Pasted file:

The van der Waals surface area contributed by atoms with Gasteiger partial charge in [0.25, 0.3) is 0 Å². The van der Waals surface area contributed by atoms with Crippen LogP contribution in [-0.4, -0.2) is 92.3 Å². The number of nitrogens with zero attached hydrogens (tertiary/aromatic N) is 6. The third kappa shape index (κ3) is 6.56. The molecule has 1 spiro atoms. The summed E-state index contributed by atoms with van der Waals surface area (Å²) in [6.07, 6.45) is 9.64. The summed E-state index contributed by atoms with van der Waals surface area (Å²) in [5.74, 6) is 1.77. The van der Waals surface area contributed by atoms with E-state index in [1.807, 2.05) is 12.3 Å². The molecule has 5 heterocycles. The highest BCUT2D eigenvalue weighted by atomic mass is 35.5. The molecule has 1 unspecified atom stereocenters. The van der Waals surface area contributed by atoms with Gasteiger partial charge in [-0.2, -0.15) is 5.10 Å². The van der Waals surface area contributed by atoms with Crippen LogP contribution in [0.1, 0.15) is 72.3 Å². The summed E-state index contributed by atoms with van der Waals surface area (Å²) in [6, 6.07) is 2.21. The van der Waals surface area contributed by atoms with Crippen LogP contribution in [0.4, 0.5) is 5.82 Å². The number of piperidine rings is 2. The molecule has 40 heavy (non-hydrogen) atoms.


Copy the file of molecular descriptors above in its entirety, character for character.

The van der Waals surface area contributed by atoms with Gasteiger partial charge in [0.25, 0.3) is 0 Å². The van der Waals surface area contributed by atoms with Crippen LogP contribution in [-0.4, -0.2) is 92.3 Å². The number of nitrogens with zero attached hydrogens (tertiary/aromatic N) is 6. The third kappa shape index (κ3) is 6.56. The molecule has 1 spiro atoms. The summed E-state index contributed by atoms with van der Waals surface area (Å²) in [6.07, 6.45) is 9.64. The summed E-state index contributed by atoms with van der Waals surface area (Å²) in [5.74, 6) is 1.77. The van der Waals surface area contributed by atoms with E-state index in [1.807, 2.05) is 12.3 Å². The molecule has 5 heterocycles. The highest BCUT2D eigenvalue weighted by atomic mass is 35.5. The molecule has 1 unspecified atom stereocenters. The van der Waals surface area contributed by atoms with Gasteiger partial charge in [-0.2, -0.15) is 5.10 Å². The van der Waals surface area contributed by atoms with Crippen LogP contribution in [0.1, 0.15) is 72.3 Å². The summed E-state index contributed by atoms with van der Waals surface area (Å²) in [6, 6.07) is 2.21. The van der Waals surface area contributed by atoms with Crippen LogP contribution in [0.4, 0.5) is 5.82 Å². The number of piperidine rings is 2. The molecule has 40 heavy (non-hydrogen) atoms.